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South American Zika Strain May Have Asian Ancestor

Researchers find evidence to suggest virus strains in the most recent outbreak in the Americas evolved from an Asian lineage.

A commentary in press at the journal Cell Host and Microbe presents the findings of a phylogenetic and genetic analysis as well as the targeted structural modeling of all known, full-length open reading frames (ORFs) of the Zika virus available to date, revealing numerous sequence variations between the African and Asian lineages of the virus, as well as different strains of the Asian lineage, and highlighting a potential role for these variations in disease virulence.

The international team of researchers from UCLA, the Evandro Chagas National Institute of Infectious Diseases and the Oswaldo Cruz Foundation in Rio de Janeiro, and the Center for Systems Medicine/Institute of Basical Medical Sciences at the Chinese Academy of Medical Sciences in Beijing write that “the rapid expansion of geographic range and increase in severe pathogenicity first noted in the 2015-2016 Brazilian outbreak has raised questions regarding the molecular evolution of this virus.” They analyzed nucleotide sequences from 41 strains (30 human isolates, including two newly identified by the team), 10 mosquito isolates, and one monkey isolate), first identifying the phylogenetic relationships for all full-length ORF sequences by using maximum likelihood (ML) mapping method with 1,000 replicates.

They found that the African lineage contained eight mosquito isolates, compared to only one (P6-740 or Malaysia/1966) in the Asian lineage, and that all contemporary human strains share greater sequence homology to P6-740 than IbH-30656 (Nigeria/1968), which suggests that the virus strains in the most recent outbreak in the Americas are evolved from the Asian lineage. Their analysis also revealed that all of the human strains identified in the ongoing epidemic appear to be more closely related to the H/PF/2013 strain (French Polynesia/2013) than the FSM strain (Micronesia/2007), which may mean that these two variants have evolved “in parallel from a common ancestor.”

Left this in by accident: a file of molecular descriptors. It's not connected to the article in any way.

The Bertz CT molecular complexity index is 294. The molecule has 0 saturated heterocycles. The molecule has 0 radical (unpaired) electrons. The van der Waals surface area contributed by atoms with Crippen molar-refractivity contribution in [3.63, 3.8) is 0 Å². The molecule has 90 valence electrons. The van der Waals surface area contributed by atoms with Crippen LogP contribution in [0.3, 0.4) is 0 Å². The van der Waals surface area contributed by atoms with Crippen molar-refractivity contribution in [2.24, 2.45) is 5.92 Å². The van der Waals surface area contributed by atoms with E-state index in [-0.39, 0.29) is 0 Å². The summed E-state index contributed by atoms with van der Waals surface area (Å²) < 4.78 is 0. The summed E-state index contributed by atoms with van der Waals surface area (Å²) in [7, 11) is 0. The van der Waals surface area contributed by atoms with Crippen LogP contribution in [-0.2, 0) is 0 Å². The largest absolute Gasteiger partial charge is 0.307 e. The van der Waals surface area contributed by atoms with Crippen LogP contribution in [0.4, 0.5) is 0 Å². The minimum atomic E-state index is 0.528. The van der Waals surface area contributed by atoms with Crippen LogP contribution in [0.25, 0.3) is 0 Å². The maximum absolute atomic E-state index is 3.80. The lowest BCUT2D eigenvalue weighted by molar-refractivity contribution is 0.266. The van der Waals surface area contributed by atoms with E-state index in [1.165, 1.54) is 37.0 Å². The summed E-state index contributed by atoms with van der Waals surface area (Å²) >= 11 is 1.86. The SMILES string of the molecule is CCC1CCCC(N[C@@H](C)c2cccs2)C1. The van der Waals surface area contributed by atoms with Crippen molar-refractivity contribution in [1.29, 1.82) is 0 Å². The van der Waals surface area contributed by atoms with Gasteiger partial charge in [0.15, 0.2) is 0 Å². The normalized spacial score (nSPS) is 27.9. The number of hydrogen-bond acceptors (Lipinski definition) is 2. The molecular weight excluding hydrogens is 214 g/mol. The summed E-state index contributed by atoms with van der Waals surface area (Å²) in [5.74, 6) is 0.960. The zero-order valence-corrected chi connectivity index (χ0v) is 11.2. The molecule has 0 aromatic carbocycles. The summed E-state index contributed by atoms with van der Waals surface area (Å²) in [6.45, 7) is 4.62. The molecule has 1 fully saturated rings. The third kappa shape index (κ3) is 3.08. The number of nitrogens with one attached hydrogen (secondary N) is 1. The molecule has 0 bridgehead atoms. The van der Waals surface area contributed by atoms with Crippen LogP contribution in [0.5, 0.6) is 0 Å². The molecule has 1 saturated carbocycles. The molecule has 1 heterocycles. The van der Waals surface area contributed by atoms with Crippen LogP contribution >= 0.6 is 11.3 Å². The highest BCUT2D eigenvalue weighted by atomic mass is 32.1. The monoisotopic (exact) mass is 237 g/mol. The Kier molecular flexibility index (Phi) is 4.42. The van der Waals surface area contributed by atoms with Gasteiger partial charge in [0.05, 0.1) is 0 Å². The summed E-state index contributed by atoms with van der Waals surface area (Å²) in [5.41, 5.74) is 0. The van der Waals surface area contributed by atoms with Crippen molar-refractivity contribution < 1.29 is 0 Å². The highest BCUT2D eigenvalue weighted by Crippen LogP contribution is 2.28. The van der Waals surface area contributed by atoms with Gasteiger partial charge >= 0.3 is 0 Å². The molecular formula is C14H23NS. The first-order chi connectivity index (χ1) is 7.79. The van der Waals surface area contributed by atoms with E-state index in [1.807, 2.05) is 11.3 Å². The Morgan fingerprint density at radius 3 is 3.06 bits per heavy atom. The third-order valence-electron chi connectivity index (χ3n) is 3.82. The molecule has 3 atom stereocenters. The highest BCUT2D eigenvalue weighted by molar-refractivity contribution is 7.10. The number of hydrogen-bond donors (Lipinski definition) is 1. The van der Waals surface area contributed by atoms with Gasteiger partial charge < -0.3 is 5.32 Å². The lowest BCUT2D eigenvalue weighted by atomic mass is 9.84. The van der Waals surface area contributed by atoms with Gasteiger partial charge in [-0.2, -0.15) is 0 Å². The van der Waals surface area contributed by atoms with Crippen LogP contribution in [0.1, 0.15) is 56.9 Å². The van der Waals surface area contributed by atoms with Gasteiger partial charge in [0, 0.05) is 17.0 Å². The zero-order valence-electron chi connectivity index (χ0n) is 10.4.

In addition, compared to the mosquito strain of the Zika virus, the authors identified 435 and 446 nucleotide changes in FSM and H/PF/2013, respectively, and that, among them, 344 nucleotides are identical. This could mean that the two Asian sub-lineages have diverged from a common ancestor, arrived in Malaysia, established niches, and later dispersed to South America.

“The goal of our study was to see whether there were genetic changes in the viral sequence that could explain why Zika was thought to be a benign disease until now,” study co-author Stephanie Valderramos, MD, PhD, Department of Microbiology, Immunology and Molecular Genetics and Department of Obstetrics and Gynecology, David Geffen School of Medicine at UCLA told Contagion. “We found that there are have been significant mutations in the virus since its discovery in 1947. Next steps are to determine which, if any, of these mutations could have made the virus more capable of causing the severe disease that we see today.”

The authors also compared the amino acid sequences between eight African strains (seven from mosquitos and one from a monkey) and 25 Asian strains isolated from humans and found that there were 59 amino acid variations located throughout the viral polyprotein sequence that are shared among the individual strains within the African or Asian lineages but are different between these two major lineages.

In their concluding remarks, the authors wrote, “It is unclear why the ZIKV strain that already existed in 1966 in Malaysia did not have a significant clinical impact until 50 years later in Oceania. A more rigorous analysis of the potential relationship between the genetic changes and epidemiological topography is required, which will be possible as we gain further sequence information on currently circulating clinical strains and their associated pathology… Our phylogenic analysis builds upon prior studies by the addition of the most recent human strains to the analysis and further supports the existence of two divergent African and Asian lineages.”

“We have a lot to learn about Zika,” Dr. Valderramos added. “From a clinical perspective, we need to improve our ability to diagnose Zika infection, and learn more about the spectrum of disease that is caused by Zika. We also need research [to improve] understanding the various modes and kinetics of viral transmission, and how to block the cycle. And of course treatment with antiviral agents or prevention of disease with a vaccine would be the ultimate goal.”

Brian P. Dunleavy is a medical writer and editor based in New York. His work has appeared in numerous healthcare-related publications. He is the former editor of Infectious Disease Special Edition.